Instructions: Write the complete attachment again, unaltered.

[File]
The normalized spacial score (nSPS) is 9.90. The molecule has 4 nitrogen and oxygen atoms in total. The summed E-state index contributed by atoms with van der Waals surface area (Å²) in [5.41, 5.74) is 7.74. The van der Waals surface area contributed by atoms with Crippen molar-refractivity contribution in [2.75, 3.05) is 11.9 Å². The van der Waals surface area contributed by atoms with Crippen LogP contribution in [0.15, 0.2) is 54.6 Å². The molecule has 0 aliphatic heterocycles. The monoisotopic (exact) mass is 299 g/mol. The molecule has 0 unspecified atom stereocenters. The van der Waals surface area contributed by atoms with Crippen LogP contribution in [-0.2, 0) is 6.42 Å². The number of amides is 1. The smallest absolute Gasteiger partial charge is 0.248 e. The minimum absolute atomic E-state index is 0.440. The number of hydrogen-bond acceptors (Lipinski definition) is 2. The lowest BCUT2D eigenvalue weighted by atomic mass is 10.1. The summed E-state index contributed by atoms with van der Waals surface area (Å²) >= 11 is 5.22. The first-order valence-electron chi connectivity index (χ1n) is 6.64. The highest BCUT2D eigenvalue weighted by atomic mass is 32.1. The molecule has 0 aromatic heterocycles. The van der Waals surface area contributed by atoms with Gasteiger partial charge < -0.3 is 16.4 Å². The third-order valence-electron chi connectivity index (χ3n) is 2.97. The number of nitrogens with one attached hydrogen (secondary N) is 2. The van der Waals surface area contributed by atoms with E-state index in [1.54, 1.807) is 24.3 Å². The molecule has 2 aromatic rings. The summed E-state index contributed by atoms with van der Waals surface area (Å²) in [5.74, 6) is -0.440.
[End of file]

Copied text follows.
The normalized spacial score (nSPS) is 9.90. The molecule has 4 nitrogen and oxygen atoms in total. The summed E-state index contributed by atoms with van der Waals surface area (Å²) in [5.41, 5.74) is 7.74. The van der Waals surface area contributed by atoms with Crippen molar-refractivity contribution in [2.75, 3.05) is 11.9 Å². The van der Waals surface area contributed by atoms with Crippen LogP contribution in [0.15, 0.2) is 54.6 Å². The molecule has 0 aliphatic heterocycles. The monoisotopic (exact) mass is 299 g/mol. The molecule has 0 unspecified atom stereocenters. The van der Waals surface area contributed by atoms with Crippen LogP contribution in [-0.2, 0) is 6.42 Å². The number of amides is 1. The smallest absolute Gasteiger partial charge is 0.248 e. The minimum absolute atomic E-state index is 0.440. The number of hydrogen-bond acceptors (Lipinski definition) is 2. The lowest BCUT2D eigenvalue weighted by atomic mass is 10.1. The summed E-state index contributed by atoms with van der Waals surface area (Å²) >= 11 is 5.22. The first-order valence-electron chi connectivity index (χ1n) is 6.64. The highest BCUT2D eigenvalue weighted by atomic mass is 32.1. The molecule has 0 aromatic heterocycles. The van der Waals surface area contributed by atoms with Gasteiger partial charge < -0.3 is 16.4 Å². The third-order valence-electron chi connectivity index (χ3n) is 2.97. The number of nitrogens with one attached hydrogen (secondary N) is 2. The van der Waals surface area contributed by atoms with E-state index in [1.54, 1.807) is 24.3 Å². The molecule has 2 aromatic rings. The summed E-state index contributed by atoms with van der Waals surface area (Å²) in [5.74, 6) is -0.440.